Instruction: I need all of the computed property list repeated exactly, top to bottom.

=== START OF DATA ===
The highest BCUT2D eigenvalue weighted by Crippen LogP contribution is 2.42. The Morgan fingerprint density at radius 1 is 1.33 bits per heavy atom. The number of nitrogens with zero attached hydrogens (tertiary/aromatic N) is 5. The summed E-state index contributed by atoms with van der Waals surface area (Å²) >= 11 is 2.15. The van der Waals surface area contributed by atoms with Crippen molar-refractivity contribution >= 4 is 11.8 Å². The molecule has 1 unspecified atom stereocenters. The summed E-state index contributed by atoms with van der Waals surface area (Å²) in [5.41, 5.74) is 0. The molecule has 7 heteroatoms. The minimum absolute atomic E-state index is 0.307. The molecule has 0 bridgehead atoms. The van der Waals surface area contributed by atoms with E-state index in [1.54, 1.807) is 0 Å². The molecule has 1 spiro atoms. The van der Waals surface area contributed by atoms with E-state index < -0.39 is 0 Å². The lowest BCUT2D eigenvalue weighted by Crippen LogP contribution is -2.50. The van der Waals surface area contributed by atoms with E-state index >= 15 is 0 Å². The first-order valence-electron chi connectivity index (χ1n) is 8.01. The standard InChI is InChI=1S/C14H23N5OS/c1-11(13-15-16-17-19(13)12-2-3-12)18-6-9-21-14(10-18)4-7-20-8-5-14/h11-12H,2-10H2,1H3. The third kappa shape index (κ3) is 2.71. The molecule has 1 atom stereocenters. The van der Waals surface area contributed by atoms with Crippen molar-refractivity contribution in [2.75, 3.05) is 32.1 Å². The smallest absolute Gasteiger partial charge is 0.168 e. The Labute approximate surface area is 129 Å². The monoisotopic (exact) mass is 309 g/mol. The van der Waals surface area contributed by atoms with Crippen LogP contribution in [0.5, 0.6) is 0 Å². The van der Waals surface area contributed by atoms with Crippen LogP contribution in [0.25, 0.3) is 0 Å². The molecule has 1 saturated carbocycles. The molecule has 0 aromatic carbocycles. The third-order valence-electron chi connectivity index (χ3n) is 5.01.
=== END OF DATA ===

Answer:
The highest BCUT2D eigenvalue weighted by Crippen LogP contribution is 2.42. The Morgan fingerprint density at radius 1 is 1.33 bits per heavy atom. The number of nitrogens with zero attached hydrogens (tertiary/aromatic N) is 5. The summed E-state index contributed by atoms with van der Waals surface area (Å²) >= 11 is 2.15. The van der Waals surface area contributed by atoms with Crippen molar-refractivity contribution >= 4 is 11.8 Å². The molecule has 1 unspecified atom stereocenters. The summed E-state index contributed by atoms with van der Waals surface area (Å²) in [5.41, 5.74) is 0. The molecule has 7 heteroatoms. The minimum absolute atomic E-state index is 0.307. The molecule has 0 bridgehead atoms. The van der Waals surface area contributed by atoms with E-state index in [1.54, 1.807) is 0 Å². The molecule has 1 spiro atoms. The van der Waals surface area contributed by atoms with E-state index < -0.39 is 0 Å². The lowest BCUT2D eigenvalue weighted by Crippen LogP contribution is -2.50. The van der Waals surface area contributed by atoms with E-state index >= 15 is 0 Å². The first-order valence-electron chi connectivity index (χ1n) is 8.01. The standard InChI is InChI=1S/C14H23N5OS/c1-11(13-15-16-17-19(13)12-2-3-12)18-6-9-21-14(10-18)4-7-20-8-5-14/h11-12H,2-10H2,1H3. The third kappa shape index (κ3) is 2.71. The molecule has 1 atom stereocenters. The van der Waals surface area contributed by atoms with Crippen molar-refractivity contribution in [2.75, 3.05) is 32.1 Å². The smallest absolute Gasteiger partial charge is 0.168 e. The Labute approximate surface area is 129 Å². The monoisotopic (exact) mass is 309 g/mol. The van der Waals surface area contributed by atoms with Crippen LogP contribution in [0.5, 0.6) is 0 Å². The van der Waals surface area contributed by atoms with Crippen LogP contribution in [0.25, 0.3) is 0 Å². The molecule has 1 saturated carbocycles. The molecule has 0 aromatic carbocycles. The third-order valence-electron chi connectivity index (χ3n) is 5.01.